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Port Huron, Michigan

Waterfront Park Offers Great Ship Watching

by Jim Hebert, jimh@continuousWave.com

September 1996

We took a lovely little trip up to Port Huron last Sunday afternoon.

It was only an hour's drive from Birmingham, although the traffic on Eastbound I-94 is restricted to one lane for most of the way north from Mt. Clemens.

Port Huron has redone the riverside park, with a new seawall. It starts south of the Blue Water Bridge at a park, and extends northward about a half mile, under the bridge and beyond.

At the southern end you'll find the old USCG Huron, a lightship that used to mark a shoal a few miles out in the lake. She's now on the hard and available for tours on Saturday and Sunday between 1-4:30. Be prompt; we arrived at 4:19 and they had closed shop for the day.

You can get a close-up look at freighters from just north of the bridge, as they fight the 8-knot-plus currents in the narrows. It was quite fun to see two downbound and one upbound laker pass in less than 30 minutes.

Upbound vessels reveal the effects of the strong current in the narrows. First, you'll notice their asymmetrical bow waves as the try to turn to the right, into the current. Once they get the nose into the stream, the current sends the back end of the ship whipping around. I've never seen one of these big ships move sideways so fast!

The walkway also takes you right under the new, under-construction, span of the second bridge. A sign says "scheduled for completion in July 1997."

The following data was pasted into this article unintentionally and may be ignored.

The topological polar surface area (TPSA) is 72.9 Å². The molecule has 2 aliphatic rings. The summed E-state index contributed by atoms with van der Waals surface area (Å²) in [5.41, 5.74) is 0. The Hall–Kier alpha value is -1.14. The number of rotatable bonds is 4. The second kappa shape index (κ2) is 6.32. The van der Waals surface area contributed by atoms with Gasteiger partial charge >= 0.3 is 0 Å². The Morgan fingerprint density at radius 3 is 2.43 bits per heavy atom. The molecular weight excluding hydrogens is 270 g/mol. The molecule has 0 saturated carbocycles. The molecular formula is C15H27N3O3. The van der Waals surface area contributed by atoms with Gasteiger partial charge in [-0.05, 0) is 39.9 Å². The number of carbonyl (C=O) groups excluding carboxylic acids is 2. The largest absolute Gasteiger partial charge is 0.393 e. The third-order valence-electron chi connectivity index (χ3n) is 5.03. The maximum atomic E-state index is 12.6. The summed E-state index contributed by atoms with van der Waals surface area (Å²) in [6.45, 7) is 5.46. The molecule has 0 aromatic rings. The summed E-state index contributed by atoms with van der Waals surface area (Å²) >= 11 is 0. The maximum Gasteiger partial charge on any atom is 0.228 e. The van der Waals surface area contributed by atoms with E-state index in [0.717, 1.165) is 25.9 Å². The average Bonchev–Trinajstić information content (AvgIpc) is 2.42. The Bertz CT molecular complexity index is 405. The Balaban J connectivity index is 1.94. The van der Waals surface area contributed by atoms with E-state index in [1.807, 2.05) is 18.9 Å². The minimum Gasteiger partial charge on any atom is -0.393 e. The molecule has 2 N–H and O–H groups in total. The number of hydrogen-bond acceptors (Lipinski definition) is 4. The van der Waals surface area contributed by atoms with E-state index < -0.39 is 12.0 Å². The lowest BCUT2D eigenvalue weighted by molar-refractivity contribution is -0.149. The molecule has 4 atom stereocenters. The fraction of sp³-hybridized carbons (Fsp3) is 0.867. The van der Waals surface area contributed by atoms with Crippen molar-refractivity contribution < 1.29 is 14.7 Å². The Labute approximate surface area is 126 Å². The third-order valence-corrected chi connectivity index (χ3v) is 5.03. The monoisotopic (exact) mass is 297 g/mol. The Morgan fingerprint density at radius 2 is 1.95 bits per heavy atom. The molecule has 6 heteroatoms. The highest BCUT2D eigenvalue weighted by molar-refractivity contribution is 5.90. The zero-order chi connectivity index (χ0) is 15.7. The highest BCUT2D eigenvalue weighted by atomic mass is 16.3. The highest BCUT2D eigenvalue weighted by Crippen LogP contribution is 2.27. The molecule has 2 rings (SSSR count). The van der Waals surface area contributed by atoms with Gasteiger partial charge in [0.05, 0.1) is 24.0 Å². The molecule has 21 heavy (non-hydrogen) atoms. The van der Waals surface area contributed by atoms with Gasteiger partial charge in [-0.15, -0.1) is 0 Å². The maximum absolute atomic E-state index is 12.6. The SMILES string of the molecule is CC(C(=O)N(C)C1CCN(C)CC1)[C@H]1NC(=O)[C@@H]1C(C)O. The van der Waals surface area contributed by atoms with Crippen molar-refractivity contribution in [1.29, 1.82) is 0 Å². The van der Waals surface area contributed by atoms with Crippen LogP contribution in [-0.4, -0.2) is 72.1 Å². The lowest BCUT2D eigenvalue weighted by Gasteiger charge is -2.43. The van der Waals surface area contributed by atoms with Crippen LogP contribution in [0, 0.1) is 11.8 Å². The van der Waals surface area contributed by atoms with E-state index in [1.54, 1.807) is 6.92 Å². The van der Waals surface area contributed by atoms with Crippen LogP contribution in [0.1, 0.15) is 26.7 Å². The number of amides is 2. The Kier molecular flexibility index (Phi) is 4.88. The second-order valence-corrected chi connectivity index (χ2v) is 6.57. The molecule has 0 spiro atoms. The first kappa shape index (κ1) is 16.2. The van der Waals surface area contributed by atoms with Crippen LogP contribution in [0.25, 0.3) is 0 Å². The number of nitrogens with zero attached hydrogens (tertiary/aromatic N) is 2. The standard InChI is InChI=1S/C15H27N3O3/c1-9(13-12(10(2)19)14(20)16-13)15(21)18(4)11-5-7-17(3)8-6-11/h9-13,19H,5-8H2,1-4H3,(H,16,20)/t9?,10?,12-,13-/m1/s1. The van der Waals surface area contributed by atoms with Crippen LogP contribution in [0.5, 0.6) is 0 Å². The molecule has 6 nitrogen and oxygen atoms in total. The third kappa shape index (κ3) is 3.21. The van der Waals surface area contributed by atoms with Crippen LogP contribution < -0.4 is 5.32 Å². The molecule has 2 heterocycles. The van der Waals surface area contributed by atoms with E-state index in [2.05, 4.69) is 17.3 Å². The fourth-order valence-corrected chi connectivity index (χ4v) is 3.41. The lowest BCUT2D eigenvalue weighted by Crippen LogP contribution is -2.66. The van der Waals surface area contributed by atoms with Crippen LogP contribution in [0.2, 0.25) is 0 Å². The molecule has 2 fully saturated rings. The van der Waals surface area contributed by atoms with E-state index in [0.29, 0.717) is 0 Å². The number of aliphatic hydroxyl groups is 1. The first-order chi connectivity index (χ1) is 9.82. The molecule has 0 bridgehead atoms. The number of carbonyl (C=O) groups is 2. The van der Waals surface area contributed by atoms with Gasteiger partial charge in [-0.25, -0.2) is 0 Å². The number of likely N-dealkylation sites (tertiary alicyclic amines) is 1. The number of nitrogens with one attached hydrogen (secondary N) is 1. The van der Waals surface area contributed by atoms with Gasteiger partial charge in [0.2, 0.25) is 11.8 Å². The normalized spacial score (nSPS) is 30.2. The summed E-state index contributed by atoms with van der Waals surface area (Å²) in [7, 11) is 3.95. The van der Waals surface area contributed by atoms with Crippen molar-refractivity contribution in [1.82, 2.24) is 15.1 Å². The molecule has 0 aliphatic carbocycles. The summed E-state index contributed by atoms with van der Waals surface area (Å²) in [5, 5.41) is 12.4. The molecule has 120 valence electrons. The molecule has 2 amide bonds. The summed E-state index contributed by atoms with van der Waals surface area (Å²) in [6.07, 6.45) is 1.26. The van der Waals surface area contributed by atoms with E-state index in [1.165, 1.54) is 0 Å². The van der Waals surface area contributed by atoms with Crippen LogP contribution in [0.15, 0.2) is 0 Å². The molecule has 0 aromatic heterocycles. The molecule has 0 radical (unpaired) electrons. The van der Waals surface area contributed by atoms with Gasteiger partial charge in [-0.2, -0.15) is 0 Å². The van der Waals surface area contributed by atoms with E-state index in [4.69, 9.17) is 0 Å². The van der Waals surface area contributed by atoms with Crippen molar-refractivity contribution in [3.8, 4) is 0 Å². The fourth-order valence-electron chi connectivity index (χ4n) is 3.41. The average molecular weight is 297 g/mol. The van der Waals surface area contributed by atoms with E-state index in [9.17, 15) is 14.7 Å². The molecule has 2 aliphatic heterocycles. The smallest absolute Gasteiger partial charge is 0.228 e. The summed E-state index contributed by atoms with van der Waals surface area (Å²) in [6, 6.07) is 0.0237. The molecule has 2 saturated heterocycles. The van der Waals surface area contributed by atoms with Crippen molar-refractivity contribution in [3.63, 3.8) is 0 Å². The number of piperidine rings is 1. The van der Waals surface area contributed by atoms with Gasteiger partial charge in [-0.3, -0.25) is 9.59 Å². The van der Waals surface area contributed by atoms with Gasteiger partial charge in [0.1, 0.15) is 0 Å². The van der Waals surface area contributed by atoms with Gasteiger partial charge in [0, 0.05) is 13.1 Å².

One problem area: no public restrooms along the way. A couple Porta-Jons were spotted, but they were locked shut.

After watching the ship traffic, take a slow drive southbound on the shore road. There are some great old homes along the river, and St. Clair, especially, has some fine riverfront homes to gawk at.

Pull in at the River Crab restaurant for dinner. If you get there early, you can have a table right on the river and enjoy some fine dinning. Bring your wallet, as dinner will run about $40/person, unless you skip a few courses and don't have a drink. The walls are covered with marine artwork, many by local artist J. Clary, who has a gallery nearby (in the Riverside Plaza in St. Clair on M-29).

There's more nice scenery on the drive southward to Algonac. You might see some more freighters, although after our good luck at the bridge, we only saw one more ship the rest of the afternoon.

South of Algonac the view fades and you're back to the interstate. We put about 120 miles on the car, had a nice walk along the river, a good meal, saw some freighters close-up, and enjoyed being out in the fair weather. Not a bad way to spend a fall Sunday afternoon!

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Copyright © 1996, 1997, 1998 by James W. Hebert. All rights reserved!
URL:http://continuousWave.com/misc/portHuron.html
Last modified: July 21, 1998

JWH

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